Flora has been married to Julian for many years, and she believes, even though they have struggled to maintain an acting career in upstate NY and live in Manhattan they have had a good life. It was secure, happy and one where their big break seemed to come when they relocated to Los Angeles. There they were able to reconnect with Flora’s best friend Margot and her doctor husband, David. The contrast in the two couples’s life style is massive. Margot and David don’t struggle at all, for they are wealthy, accomplished, and certainly quite the opposite to Flora and Justin. Margot has become a highly successful actress while Flora stays at home and becomes a helpmate to the wishes and desires of Justin who longs for a successful drama career. There are lessons in contrasts, and yet, they don’t let jealousy stand in the way of “eternal” friendship. All seems well until Flora makes a discovery, stumbles on a secret she was never destined to know, and the wonderful relationships between husband and wife and best friend to best friend falls apart.

There is much going on in this story as there is always much going on in life. Flora and Julian have a child, Margot and David are childless by choice. The couples are separated because of their successes or lack of. There is a huge wealth factor that widens the contrast, yet even though these things exist, the couples remain friends, as Margot and David act as surrogate aunt and uncle to Flora and Justin’s child. However, when the wedding ring that Justin claimed he lost while swimming in the lake, turns up as Flora is looking for something else, questions arrive, lies are told, and a reevaluation of their lives is upon the four characters.

Forgiveness comes in many forms and yet does the hurt ever go away? Can what was once solid and dependable be rebuilt? Does forgiveness allow one to deny betrayal?

This book was well written as the characters were well defined. We were allowed to see them as empathetic creatures, while also witnessing the realities of marriage, devotion, and what makes for a lasting relationships. The one concern both Jan and I had was the slowness at the start. We kept on questioning ourselves, “Is there a story here?” Then, at about the midway point, the story evolved into one that made the reader think that question we often ask ourselves, “What would I do?”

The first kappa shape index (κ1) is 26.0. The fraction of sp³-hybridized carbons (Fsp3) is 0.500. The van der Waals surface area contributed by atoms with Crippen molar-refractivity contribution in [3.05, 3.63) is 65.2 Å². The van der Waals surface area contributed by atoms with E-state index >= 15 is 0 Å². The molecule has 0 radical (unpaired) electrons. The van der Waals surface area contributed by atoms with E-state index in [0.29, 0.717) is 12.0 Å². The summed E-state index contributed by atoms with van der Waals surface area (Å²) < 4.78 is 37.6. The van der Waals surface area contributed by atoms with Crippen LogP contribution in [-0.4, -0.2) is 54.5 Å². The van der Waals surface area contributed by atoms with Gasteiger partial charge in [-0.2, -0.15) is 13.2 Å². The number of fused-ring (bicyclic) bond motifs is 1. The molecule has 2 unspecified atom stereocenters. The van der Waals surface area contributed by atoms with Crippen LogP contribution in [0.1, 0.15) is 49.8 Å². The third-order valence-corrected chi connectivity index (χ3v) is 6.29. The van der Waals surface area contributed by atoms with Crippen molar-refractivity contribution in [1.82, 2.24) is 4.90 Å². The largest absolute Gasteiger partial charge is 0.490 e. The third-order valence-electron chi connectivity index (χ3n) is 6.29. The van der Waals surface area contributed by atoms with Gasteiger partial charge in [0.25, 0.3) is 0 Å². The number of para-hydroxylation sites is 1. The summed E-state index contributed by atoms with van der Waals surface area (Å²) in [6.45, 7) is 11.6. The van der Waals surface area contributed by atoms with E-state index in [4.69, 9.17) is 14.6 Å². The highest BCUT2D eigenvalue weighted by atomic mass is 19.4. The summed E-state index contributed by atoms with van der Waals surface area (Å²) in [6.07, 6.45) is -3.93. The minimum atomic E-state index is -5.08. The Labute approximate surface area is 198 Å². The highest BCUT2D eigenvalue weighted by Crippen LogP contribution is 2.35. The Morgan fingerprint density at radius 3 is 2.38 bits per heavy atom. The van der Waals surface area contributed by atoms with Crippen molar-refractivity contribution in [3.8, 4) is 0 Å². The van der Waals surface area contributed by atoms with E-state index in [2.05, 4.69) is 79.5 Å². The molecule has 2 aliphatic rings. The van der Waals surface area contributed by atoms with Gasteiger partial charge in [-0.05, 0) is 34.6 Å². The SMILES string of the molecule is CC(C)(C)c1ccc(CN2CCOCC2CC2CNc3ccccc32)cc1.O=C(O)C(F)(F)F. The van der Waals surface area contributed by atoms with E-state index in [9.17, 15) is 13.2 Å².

If you enjoy family dramas, ones that delve into the question that arise in relationships, you might enjoy this story. Jan and I enjoyed this story and realized that often one needs to be patient in finding the true value of a story.

Thank you to Edelweiss for a copy of this newly published book. Thank you also, to Ms Sweeney and Ecco Books!

and here’s the author

Cynthia D'Aprix Sweeney

Cynthia D’Aprix Sweeney is the New York Times bestselling author of The Nest, which has been translated into more than 25 languages and optioned for film by Amazon Studios with Sweeney writing the adaptation. She has an MFA from the Bennington Writing Seminars and lives in Los Angeles with her husband and children.

9 thoughts on “Good Company by Cynthia D’Aprix Sweeney @eccobooks @CynthiaDSweeney @JanBelisle @absltmom

  1. Wonderful reviews. I like books that get me to pause and think about what I’d have done in the same situation. Glad this ended up being a fab read despite the slow start.

    Liked by 1 person

  2. I’ll admit I reluctantly added this book to my shelf, solely because it’s the latest selection by Reading With Jenna, which has been a success for my tastes. Thank you, Marialyce for encouraging me to keep it and recommend it at my library. Excellent reviews, ladies, as you’ve now got me excited to start💜

    Liked by 1 person